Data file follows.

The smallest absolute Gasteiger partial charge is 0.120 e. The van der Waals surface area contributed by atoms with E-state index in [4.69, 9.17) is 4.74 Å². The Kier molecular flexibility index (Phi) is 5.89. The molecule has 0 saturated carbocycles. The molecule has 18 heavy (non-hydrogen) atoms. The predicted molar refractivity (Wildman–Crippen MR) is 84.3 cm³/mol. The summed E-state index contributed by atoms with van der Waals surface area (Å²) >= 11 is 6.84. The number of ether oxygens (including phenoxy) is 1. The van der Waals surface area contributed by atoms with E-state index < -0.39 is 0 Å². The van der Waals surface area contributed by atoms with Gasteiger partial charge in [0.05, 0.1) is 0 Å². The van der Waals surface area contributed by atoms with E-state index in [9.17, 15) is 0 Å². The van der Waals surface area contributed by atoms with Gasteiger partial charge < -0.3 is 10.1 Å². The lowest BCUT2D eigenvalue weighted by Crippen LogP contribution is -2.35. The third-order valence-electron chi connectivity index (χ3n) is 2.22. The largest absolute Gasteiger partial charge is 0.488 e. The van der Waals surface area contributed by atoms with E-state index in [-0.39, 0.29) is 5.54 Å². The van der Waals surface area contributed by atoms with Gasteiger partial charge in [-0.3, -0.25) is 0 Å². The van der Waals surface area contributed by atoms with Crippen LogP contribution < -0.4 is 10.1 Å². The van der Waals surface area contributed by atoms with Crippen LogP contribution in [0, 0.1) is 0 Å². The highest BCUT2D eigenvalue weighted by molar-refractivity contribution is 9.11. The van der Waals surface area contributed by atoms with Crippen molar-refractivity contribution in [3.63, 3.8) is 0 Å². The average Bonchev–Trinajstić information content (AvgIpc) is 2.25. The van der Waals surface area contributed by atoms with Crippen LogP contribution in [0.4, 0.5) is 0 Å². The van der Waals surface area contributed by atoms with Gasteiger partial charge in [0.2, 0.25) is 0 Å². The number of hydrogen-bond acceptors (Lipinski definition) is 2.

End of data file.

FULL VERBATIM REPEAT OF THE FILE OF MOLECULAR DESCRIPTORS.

The smallest absolute Gasteiger partial charge is 0.120 e. The van der Waals surface area contributed by atoms with E-state index in [4.69, 9.17) is 4.74 Å². The Kier molecular flexibility index (Phi) is 5.89. The molecule has 0 saturated carbocycles. The molecule has 18 heavy (non-hydrogen) atoms. The predicted molar refractivity (Wildman–Crippen MR) is 84.3 cm³/mol. The summed E-state index contributed by atoms with van der Waals surface area (Å²) >= 11 is 6.84. The number of ether oxygens (including phenoxy) is 1. The van der Waals surface area contributed by atoms with E-state index < -0.39 is 0 Å². The van der Waals surface area contributed by atoms with Gasteiger partial charge in [0.05, 0.1) is 0 Å². The van der Waals surface area contributed by atoms with E-state index in [9.17, 15) is 0 Å². The van der Waals surface area contributed by atoms with Gasteiger partial charge < -0.3 is 10.1 Å². The lowest BCUT2D eigenvalue weighted by Crippen LogP contribution is -2.35. The third-order valence-electron chi connectivity index (χ3n) is 2.22. The largest absolute Gasteiger partial charge is 0.488 e. The van der Waals surface area contributed by atoms with E-state index in [-0.39, 0.29) is 5.54 Å². The van der Waals surface area contributed by atoms with Gasteiger partial charge in [-0.3, -0.25) is 0 Å². The van der Waals surface area contributed by atoms with Crippen LogP contribution < -0.4 is 10.1 Å². The van der Waals surface area contributed by atoms with Crippen LogP contribution in [0, 0.1) is 0 Å². The highest BCUT2D eigenvalue weighted by molar-refractivity contribution is 9.11. The van der Waals surface area contributed by atoms with Crippen molar-refractivity contribution in [3.63, 3.8) is 0 Å². The average Bonchev–Trinajstić information content (AvgIpc) is 2.25. The van der Waals surface area contributed by atoms with Crippen LogP contribution in [0.4, 0.5) is 0 Å². The van der Waals surface area contributed by atoms with Gasteiger partial charge in [0.2, 0.25) is 0 Å². The number of hydrogen-bond acceptors (Lipinski definition) is 2.